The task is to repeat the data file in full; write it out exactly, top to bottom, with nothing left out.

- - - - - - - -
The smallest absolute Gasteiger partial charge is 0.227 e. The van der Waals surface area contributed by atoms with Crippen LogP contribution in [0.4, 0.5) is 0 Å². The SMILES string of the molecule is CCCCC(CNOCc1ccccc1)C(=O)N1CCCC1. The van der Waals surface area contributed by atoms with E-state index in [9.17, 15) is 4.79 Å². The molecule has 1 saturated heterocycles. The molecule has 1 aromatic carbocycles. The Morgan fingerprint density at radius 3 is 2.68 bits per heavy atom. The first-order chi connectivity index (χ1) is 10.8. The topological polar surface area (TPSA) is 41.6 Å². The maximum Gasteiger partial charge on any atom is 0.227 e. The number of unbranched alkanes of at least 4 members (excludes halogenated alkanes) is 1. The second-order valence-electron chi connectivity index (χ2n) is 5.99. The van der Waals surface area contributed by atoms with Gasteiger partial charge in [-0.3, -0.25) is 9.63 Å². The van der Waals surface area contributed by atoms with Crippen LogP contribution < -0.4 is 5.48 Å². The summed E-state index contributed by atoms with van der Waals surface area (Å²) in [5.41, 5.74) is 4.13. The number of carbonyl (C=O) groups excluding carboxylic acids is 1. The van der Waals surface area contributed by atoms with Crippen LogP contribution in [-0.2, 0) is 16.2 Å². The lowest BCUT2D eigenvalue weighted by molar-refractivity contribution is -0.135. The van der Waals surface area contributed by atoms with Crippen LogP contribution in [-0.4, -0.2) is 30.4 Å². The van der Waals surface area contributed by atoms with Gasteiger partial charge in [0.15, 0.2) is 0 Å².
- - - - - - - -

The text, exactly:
The smallest absolute Gasteiger partial charge is 0.227 e. The van der Waals surface area contributed by atoms with Crippen LogP contribution in [0.4, 0.5) is 0 Å². The SMILES string of the molecule is CCCCC(CNOCc1ccccc1)C(=O)N1CCCC1. The van der Waals surface area contributed by atoms with E-state index in [9.17, 15) is 4.79 Å². The molecule has 1 saturated heterocycles. The molecule has 1 aromatic carbocycles. The Morgan fingerprint density at radius 3 is 2.68 bits per heavy atom. The first-order chi connectivity index (χ1) is 10.8. The topological polar surface area (TPSA) is 41.6 Å². The maximum Gasteiger partial charge on any atom is 0.227 e. The number of unbranched alkanes of at least 4 members (excludes halogenated alkanes) is 1. The second-order valence-electron chi connectivity index (χ2n) is 5.99. The van der Waals surface area contributed by atoms with Gasteiger partial charge in [-0.3, -0.25) is 9.63 Å². The van der Waals surface area contributed by atoms with Crippen LogP contribution < -0.4 is 5.48 Å². The summed E-state index contributed by atoms with van der Waals surface area (Å²) in [5.41, 5.74) is 4.13. The number of carbonyl (C=O) groups excluding carboxylic acids is 1. The van der Waals surface area contributed by atoms with Crippen LogP contribution in [-0.2, 0) is 16.2 Å². The lowest BCUT2D eigenvalue weighted by molar-refractivity contribution is -0.135. The van der Waals surface area contributed by atoms with Crippen LogP contribution in [-0.4, -0.2) is 30.4 Å². The van der Waals surface area contributed by atoms with Gasteiger partial charge in [0.15, 0.2) is 0 Å².